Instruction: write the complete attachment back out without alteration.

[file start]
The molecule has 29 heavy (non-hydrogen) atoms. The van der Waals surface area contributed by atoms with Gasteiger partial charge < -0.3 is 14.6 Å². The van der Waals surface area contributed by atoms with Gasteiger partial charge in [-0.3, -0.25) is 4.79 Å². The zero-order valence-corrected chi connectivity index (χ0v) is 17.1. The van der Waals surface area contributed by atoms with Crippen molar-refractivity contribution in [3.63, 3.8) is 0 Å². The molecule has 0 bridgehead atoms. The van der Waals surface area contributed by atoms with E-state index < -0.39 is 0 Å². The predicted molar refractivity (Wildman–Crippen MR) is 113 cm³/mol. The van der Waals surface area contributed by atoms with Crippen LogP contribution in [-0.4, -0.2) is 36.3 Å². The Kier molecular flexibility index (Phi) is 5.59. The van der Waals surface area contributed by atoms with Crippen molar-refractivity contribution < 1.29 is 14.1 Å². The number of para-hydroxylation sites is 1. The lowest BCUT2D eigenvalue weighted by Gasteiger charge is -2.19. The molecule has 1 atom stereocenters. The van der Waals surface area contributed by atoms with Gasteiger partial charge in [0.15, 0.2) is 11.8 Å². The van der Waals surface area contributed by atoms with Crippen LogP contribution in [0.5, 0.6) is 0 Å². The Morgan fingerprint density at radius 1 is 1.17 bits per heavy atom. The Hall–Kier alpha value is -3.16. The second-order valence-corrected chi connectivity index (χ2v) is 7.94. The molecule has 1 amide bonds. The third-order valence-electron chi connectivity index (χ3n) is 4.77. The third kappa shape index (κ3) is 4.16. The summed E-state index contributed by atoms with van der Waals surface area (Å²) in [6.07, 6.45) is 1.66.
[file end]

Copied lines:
The molecule has 29 heavy (non-hydrogen) atoms. The van der Waals surface area contributed by atoms with Gasteiger partial charge < -0.3 is 14.6 Å². The van der Waals surface area contributed by atoms with Gasteiger partial charge in [-0.3, -0.25) is 4.79 Å². The zero-order valence-corrected chi connectivity index (χ0v) is 17.1. The van der Waals surface area contributed by atoms with Crippen molar-refractivity contribution in [3.63, 3.8) is 0 Å². The molecule has 0 bridgehead atoms. The van der Waals surface area contributed by atoms with E-state index < -0.39 is 0 Å². The predicted molar refractivity (Wildman–Crippen MR) is 113 cm³/mol. The van der Waals surface area contributed by atoms with Crippen LogP contribution in [-0.4, -0.2) is 36.3 Å². The Kier molecular flexibility index (Phi) is 5.59. The van der Waals surface area contributed by atoms with Crippen molar-refractivity contribution < 1.29 is 14.1 Å². The number of para-hydroxylation sites is 1. The lowest BCUT2D eigenvalue weighted by Gasteiger charge is -2.19. The molecule has 1 atom stereocenters. The van der Waals surface area contributed by atoms with Gasteiger partial charge in [0.15, 0.2) is 11.8 Å². The van der Waals surface area contributed by atoms with Crippen LogP contribution in [0.5, 0.6) is 0 Å². The Morgan fingerprint density at radius 1 is 1.17 bits per heavy atom. The Hall–Kier alpha value is -3.16. The second-order valence-corrected chi connectivity index (χ2v) is 7.94. The molecule has 1 amide bonds. The third-order valence-electron chi connectivity index (χ3n) is 4.77. The third kappa shape index (κ3) is 4.16. The summed E-state index contributed by atoms with van der Waals surface area (Å²) in [6.07, 6.45) is 1.66.